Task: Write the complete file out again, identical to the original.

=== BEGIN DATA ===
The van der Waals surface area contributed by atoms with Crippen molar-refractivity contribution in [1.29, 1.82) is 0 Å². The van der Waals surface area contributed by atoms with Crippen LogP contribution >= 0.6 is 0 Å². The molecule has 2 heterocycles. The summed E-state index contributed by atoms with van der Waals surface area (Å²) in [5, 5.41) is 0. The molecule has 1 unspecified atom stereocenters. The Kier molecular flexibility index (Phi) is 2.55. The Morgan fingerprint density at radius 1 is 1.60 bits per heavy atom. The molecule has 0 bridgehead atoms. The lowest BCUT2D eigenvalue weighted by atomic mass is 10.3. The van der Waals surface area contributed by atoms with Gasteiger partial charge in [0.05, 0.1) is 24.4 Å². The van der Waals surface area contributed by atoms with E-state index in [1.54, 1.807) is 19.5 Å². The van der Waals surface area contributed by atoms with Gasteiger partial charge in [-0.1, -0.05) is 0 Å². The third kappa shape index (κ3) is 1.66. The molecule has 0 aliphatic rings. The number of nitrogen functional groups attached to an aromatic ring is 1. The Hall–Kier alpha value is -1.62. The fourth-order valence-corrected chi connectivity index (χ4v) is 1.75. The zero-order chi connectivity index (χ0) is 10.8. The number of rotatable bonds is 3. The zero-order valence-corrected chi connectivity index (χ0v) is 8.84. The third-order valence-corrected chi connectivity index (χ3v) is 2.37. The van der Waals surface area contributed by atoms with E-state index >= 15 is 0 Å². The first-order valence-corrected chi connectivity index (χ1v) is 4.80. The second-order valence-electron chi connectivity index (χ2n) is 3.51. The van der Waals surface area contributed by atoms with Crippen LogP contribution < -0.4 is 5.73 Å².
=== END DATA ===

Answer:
The van der Waals surface area contributed by atoms with Crippen molar-refractivity contribution in [1.29, 1.82) is 0 Å². The van der Waals surface area contributed by atoms with Crippen LogP contribution >= 0.6 is 0 Å². The molecule has 2 heterocycles. The summed E-state index contributed by atoms with van der Waals surface area (Å²) in [5, 5.41) is 0. The molecule has 1 unspecified atom stereocenters. The Kier molecular flexibility index (Phi) is 2.55. The Morgan fingerprint density at radius 1 is 1.60 bits per heavy atom. The molecule has 0 bridgehead atoms. The lowest BCUT2D eigenvalue weighted by atomic mass is 10.3. The van der Waals surface area contributed by atoms with Gasteiger partial charge in [0.05, 0.1) is 24.4 Å². The van der Waals surface area contributed by atoms with E-state index in [1.54, 1.807) is 19.5 Å². The van der Waals surface area contributed by atoms with Gasteiger partial charge in [-0.1, -0.05) is 0 Å². The third kappa shape index (κ3) is 1.66. The molecule has 0 aliphatic rings. The number of nitrogen functional groups attached to an aromatic ring is 1. The Hall–Kier alpha value is -1.62. The fourth-order valence-corrected chi connectivity index (χ4v) is 1.75. The zero-order chi connectivity index (χ0) is 10.8. The number of rotatable bonds is 3. The zero-order valence-corrected chi connectivity index (χ0v) is 8.84. The third-order valence-corrected chi connectivity index (χ3v) is 2.37. The van der Waals surface area contributed by atoms with E-state index >= 15 is 0 Å². The first-order valence-corrected chi connectivity index (χ1v) is 4.80. The second-order valence-electron chi connectivity index (χ2n) is 3.51. The van der Waals surface area contributed by atoms with Crippen LogP contribution < -0.4 is 5.73 Å².